A structure–agency integrative framework for information access disparity. Rediscovery of practice in dividing society's information rich and poor

Publication Date23 Feb 2020
AuthorLiangzhi Yu,Wenbo Zhou,Junli Wang
A structureagency integrative
framework for information
access disparity
Rediscovery of practice in dividing societys
information rich and poor
Liangzhi Yu, Wenbo Zhou and Junli Wang
Department of Information Resource Management, The Business School,
Nankai University, Tianjin, China
Purpose This study aims to build an integrative framework for explaining societys information access
disparity, which takes both structure and agency as well as their interactions into consideration.
Design/methodology/approach It adopts a qualitative survey design. It collects data on the development
of 65 individualsinformation access through interviews, and analyzes the data following grounded theory
Findings A theoretical framework is established based on seven constructs and their relationships, all
emerging from the empirical data. It rediscovers practice as the primary structural force shaping individuals
information access, hence societys information access disparity; it shows, meanwhile, that the effect of practice
is mediated and/or interruptedby four agentic factors: affective responses to a practice, strategic move between
practices, experiential returns of information, and quadrant state of mind.
Research limitations/implications It urges LIS researchers to go beyond the embedded information
activities to examine both the embedded and embedding, beyond actions to examine both actions and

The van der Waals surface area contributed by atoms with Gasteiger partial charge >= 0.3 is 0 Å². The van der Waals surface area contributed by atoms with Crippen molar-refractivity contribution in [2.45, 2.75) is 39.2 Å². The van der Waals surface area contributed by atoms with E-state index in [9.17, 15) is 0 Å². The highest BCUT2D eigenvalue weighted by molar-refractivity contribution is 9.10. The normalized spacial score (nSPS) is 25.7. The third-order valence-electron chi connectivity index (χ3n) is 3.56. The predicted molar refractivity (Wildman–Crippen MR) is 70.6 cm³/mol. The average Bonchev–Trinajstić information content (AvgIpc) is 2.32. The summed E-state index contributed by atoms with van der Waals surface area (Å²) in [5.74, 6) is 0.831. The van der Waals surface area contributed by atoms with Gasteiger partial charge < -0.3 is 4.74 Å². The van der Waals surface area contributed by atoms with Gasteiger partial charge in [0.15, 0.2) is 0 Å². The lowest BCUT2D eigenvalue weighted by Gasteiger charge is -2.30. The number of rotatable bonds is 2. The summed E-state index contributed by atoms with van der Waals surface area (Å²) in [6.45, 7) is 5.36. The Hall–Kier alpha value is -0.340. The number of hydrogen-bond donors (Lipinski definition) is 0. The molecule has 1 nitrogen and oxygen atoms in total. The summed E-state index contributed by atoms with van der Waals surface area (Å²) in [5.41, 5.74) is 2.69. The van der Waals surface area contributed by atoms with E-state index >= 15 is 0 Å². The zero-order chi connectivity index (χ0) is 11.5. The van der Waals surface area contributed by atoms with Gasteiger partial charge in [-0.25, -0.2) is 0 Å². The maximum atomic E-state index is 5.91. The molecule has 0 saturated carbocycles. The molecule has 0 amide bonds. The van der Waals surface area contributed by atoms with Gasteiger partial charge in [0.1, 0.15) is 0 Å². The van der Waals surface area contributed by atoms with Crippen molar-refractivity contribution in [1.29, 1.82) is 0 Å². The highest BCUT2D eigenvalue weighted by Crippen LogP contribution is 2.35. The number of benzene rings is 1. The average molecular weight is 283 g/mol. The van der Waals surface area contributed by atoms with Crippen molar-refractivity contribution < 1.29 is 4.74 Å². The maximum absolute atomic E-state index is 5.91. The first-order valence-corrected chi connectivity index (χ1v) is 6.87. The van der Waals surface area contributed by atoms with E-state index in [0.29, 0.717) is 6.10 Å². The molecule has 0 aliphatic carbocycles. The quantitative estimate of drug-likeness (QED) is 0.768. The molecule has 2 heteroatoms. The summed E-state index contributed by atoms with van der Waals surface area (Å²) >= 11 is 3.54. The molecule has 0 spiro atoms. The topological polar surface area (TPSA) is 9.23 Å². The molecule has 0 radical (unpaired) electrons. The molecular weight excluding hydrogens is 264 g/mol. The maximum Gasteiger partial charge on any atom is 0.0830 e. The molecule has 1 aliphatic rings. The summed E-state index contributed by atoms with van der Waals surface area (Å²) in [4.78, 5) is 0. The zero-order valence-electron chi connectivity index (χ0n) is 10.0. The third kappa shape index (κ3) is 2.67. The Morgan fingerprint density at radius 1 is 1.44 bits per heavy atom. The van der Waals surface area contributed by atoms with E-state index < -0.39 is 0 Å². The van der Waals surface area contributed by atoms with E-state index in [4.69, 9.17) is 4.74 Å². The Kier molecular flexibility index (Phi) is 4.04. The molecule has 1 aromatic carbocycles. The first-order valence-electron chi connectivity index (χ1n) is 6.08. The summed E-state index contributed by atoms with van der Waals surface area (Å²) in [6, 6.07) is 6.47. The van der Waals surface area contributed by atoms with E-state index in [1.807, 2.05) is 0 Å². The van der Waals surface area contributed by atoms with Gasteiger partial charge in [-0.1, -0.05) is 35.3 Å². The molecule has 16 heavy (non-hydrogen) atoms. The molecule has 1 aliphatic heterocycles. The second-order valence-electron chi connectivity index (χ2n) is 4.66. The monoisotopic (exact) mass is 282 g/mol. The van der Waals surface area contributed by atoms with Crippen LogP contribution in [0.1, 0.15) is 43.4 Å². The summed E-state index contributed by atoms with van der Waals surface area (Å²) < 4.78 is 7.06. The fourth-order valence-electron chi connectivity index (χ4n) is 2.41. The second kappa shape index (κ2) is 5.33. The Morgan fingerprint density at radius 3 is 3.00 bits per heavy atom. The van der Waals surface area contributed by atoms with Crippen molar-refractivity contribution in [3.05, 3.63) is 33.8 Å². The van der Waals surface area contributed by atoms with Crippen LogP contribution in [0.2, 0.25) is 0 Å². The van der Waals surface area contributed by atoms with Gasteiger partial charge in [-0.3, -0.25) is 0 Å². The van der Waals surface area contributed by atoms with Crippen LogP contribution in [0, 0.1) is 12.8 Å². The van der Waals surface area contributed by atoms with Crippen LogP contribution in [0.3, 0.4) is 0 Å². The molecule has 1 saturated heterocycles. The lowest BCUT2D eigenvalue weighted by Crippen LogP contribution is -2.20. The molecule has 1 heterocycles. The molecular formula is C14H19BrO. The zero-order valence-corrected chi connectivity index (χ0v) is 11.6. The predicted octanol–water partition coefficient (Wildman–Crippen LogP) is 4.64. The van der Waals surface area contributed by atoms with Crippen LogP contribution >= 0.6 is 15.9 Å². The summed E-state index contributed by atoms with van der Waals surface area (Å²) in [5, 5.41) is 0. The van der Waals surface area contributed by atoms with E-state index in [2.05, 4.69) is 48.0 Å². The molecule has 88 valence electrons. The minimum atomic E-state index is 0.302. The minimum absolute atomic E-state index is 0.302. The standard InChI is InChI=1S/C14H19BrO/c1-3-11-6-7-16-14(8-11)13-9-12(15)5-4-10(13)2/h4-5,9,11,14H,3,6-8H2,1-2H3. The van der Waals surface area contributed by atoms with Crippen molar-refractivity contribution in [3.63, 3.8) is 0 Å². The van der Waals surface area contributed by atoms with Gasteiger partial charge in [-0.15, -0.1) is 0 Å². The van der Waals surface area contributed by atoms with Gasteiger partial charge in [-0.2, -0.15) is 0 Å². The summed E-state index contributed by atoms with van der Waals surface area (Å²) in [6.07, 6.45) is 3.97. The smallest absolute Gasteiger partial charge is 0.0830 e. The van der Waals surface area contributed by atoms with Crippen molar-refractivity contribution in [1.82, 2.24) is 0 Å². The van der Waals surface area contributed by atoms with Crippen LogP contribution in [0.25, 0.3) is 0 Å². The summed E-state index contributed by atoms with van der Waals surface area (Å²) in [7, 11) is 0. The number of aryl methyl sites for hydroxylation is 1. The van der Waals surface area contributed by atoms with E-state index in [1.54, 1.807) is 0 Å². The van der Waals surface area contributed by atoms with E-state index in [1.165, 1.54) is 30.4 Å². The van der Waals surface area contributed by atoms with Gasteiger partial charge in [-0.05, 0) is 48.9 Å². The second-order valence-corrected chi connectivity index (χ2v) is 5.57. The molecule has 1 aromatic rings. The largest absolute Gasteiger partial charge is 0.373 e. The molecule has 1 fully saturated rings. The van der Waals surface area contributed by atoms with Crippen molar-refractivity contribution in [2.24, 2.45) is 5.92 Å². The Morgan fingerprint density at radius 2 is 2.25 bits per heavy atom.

Practical implications It calls for information professionals to take a critical stance toward the practices
they serve and partake in their reforms from an LIS perspective.
Originality/value The framework provides an integrative and novel explanation for information access
disparity; it adds a number of LIS-relevant concepts to the general practice theories, highlighting the
significance of embedded information activities in any practice and their reverberations; it also appears able to
connect a range of human-related LIS theories and pinpoint their gaps.
Keywords Information society, Information access, Information access disparity, Information inequality,
Integrative theory, Practice theories
Paper type Research paper
1. Introduction
Like other social science disciplines, library and information science (LIS) holds a persistent
interest in observing and explaining human differences from its own perspective, the
perspective of information access. The term information access disparityis adopted here to
express this concern. In line with the focus of previous related research, this study defines
information access as individualsaccess to human communicative products where meaning
is conveyed through the composite of words, numbers, symbols, pictures, and/or other forms
This study is funded by the National Natural Science Foundation of China (Grant No. 71273141 and
71974103). Two shorter versions of this paper were presented at The Symposium on Theories of
Information Disparity in Society and The Symposium on Theories of Information Access Disparity in
Societyheld in the Business School, Nankai University, Tianjin, China, on 25-28 October 2017 and 24-28
October 2019 respectively. The authors thank the participants of the two symposiums for questions and
comments. The authors would also like to thank the referees of this paper for their very critical and
insightful comments which inspired dramatic rewriting of the manuscript.
The current issue and full text archive of this journal is available on Emerald Insight at:
Received 28 May 2019
Revised 19 January 2020
Accepted 19 January 2020
Journal of Documentation
Vol. 76 No. 4, 2020
pp. 829-848
© Emerald Publishing Limited
DOI 10.1108/JD-05-2019-0097
of signs, and defines information access disparity as quantitative and qualitative differences
among members of society in this regard. As these definitions imply, inquiries about
information access disparity presume a narrower conception of information, as held by some
philosophers and LIS scholars (e.g. Floridi, 2010;Farradane, 1979;Yu, 2015).
Within LIS, studies on information access disparity, as defined above, date back to the